At a public talk on Generation Y and politics I delivered earlier this year, an audience member asked me whether young Australians were at all enthused about Australia becoming a republic. As much as it pained me to say so, I had to tell her that it just wasn’t on their agenda.
In the research for my book, The World According to Y: inside the new adult generation, I asked young people to nominate the political issues of importance to them. They largely pointed to international issues, in particular climate change, war, terrorism and the immense gap between rich and poor nations. In terms of national issues of relevance, they nominated refugees, the rising cost of housing and education as well as the ageing population. The republic was mentioned by only one of the 50-plus young people I interviewed.
My findings are supported by most national polling, which shows that support for a republic among young Australians struggles to climb above 50 per cent. In 2006, Newspoll found that younger people were lukewarm about a republic, with 45 per cent of the 18 to 34 bracket in favour of a republic.
But as academic and former ARM chair John Warhurst has rightly pointed out, this percentage of young people supportive of a republic isn’t as telling as the percentage of those designated as uncommitted, what Warhurst describes as “the often-forgotten, very important third category of undecided/don't know/don't care”. In the same 2006 poll, 29 per cent of those young Australians surveyed by Newspoll were undecided either way about a republic, 3 per cent more than those who were against the idea.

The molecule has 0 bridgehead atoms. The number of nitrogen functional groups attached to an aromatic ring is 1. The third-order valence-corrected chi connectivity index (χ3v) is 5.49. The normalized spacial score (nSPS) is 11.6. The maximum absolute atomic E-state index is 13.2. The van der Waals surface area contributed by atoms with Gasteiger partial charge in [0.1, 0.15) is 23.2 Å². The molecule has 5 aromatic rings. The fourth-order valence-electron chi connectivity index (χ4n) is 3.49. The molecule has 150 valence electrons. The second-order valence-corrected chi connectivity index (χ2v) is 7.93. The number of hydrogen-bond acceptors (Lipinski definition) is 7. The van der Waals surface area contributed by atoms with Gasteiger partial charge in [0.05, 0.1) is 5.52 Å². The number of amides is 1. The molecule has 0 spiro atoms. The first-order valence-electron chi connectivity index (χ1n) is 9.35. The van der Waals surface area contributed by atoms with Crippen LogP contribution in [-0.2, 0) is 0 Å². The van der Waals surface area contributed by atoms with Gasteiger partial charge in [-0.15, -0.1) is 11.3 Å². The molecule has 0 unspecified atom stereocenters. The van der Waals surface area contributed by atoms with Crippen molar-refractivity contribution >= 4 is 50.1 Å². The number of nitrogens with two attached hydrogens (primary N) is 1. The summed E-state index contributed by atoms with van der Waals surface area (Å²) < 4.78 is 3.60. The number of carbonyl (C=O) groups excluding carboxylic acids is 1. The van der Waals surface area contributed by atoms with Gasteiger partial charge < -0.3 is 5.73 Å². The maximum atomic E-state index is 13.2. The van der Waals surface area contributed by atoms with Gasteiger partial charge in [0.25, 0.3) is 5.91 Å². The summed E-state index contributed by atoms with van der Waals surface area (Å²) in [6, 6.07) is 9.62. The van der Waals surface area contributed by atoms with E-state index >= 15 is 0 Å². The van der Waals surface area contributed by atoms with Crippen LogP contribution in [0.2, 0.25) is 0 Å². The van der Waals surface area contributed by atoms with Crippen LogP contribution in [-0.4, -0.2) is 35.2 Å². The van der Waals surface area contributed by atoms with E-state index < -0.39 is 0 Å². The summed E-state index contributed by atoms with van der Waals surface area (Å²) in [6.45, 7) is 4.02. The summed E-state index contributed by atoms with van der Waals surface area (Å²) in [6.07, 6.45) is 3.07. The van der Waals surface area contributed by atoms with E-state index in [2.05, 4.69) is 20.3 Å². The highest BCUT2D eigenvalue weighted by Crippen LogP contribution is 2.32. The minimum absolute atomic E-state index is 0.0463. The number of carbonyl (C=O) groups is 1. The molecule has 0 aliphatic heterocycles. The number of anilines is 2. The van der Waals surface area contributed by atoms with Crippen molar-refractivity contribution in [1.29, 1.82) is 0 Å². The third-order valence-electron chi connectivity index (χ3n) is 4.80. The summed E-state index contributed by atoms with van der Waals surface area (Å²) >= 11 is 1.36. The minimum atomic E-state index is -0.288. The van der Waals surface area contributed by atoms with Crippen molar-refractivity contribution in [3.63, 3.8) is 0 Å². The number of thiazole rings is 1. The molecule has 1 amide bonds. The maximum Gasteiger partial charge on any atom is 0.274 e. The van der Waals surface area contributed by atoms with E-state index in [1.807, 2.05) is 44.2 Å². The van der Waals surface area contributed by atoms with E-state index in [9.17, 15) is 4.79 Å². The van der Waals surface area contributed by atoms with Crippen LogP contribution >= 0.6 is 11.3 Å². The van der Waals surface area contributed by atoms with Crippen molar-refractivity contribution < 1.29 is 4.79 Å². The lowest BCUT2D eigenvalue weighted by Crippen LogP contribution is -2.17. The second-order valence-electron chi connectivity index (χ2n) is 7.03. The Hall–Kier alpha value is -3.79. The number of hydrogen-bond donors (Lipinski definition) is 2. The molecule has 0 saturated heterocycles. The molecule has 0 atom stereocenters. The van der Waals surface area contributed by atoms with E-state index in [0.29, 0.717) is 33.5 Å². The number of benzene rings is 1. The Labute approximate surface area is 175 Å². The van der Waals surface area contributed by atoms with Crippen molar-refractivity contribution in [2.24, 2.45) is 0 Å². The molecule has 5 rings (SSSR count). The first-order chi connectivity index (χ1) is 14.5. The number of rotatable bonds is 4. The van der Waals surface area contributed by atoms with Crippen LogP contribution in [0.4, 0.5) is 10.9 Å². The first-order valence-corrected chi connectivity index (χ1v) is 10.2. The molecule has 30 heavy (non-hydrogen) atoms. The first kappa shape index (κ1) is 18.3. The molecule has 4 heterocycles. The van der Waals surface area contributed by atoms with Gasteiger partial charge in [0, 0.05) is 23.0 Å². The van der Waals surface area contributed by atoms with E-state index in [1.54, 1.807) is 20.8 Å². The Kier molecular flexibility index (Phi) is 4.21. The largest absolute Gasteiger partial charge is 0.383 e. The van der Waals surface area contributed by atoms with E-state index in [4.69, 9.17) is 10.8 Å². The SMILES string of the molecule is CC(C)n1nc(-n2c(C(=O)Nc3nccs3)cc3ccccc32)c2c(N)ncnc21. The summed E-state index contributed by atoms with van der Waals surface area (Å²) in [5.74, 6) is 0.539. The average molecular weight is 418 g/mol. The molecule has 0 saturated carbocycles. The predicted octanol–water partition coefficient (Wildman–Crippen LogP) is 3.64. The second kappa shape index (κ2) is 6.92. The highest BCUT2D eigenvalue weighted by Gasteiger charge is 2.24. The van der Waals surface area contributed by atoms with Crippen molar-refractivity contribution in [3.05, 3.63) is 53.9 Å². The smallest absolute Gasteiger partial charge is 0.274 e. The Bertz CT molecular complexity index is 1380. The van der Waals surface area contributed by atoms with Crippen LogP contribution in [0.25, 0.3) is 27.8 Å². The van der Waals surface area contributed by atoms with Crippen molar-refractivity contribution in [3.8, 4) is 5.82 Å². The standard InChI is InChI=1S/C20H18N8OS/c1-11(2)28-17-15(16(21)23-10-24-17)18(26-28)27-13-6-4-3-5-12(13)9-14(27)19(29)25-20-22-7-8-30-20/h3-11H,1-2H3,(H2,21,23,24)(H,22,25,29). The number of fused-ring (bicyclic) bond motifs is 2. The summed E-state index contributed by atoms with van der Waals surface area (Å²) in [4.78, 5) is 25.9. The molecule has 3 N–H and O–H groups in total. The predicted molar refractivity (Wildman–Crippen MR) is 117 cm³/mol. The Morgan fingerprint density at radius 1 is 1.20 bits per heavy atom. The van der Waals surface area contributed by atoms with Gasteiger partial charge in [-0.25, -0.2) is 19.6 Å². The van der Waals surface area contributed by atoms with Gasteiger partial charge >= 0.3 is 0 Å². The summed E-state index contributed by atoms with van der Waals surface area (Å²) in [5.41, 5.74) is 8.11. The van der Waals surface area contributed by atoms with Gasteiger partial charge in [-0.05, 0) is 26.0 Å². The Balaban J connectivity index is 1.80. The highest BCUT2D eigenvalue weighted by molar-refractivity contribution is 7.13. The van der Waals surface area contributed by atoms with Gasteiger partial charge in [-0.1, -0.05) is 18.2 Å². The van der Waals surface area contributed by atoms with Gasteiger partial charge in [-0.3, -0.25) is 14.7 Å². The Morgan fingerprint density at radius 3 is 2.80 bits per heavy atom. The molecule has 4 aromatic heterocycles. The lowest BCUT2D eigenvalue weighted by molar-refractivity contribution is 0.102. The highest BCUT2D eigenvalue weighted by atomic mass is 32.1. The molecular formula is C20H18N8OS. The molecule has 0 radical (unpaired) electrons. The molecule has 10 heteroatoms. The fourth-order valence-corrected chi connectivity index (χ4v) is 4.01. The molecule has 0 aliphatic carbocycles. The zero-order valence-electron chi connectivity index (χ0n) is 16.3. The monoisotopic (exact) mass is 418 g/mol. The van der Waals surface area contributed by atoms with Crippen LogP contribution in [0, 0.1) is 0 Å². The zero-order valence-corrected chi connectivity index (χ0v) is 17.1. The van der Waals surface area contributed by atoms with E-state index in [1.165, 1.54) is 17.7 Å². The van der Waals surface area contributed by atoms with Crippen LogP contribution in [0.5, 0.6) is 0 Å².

Some political scientists and media commentators would label this group “apathetic”. Indeed young people are often described as disinterested and ignorant about formal political processes. While the general political knowledge of young people is not what it could or should be, I would dispute the label “apathetic”. Instead of apathy, what I found in my own work could more accurately be described as “disengagement”.
Disengagement from a political system dominated by the two major parties, which doesn’t seem to provide young voters with a real choice.
Disengagement from a political culture dominated by technocrats, apparatchiks and media advisors.
Disengagement from political parties that don’t allow enough internal democracy to satisfy the needs of a generation who expect flexibility and options in all their endeavours, and who are enthusiastic about direct democracy.
So rather than apathy, what I found among young men and women was something more like powerlessness, either to change the political culture or to make progress with national political issues.
Why has there been this turning away, this disengagement among young Australians? I believe the tendency of some people in older generations to blame young people themselves - labelling them as selfish, shallow, in the thrall of consumerism or intrinsically conservative - is both unfair and inaccurate, primarily because it ignores two facts.
First, let’s not kid ourselves, Australians have never placed much trust in politicians.
Second, since the beginning of the millennium, social researchers have remarked on a general trend of disengagement across generations, and social classes. Mackay argues that by the turn of the century, Australians were becoming fatigued by the “heavy agenda” of social, economic and political issues including the republic.
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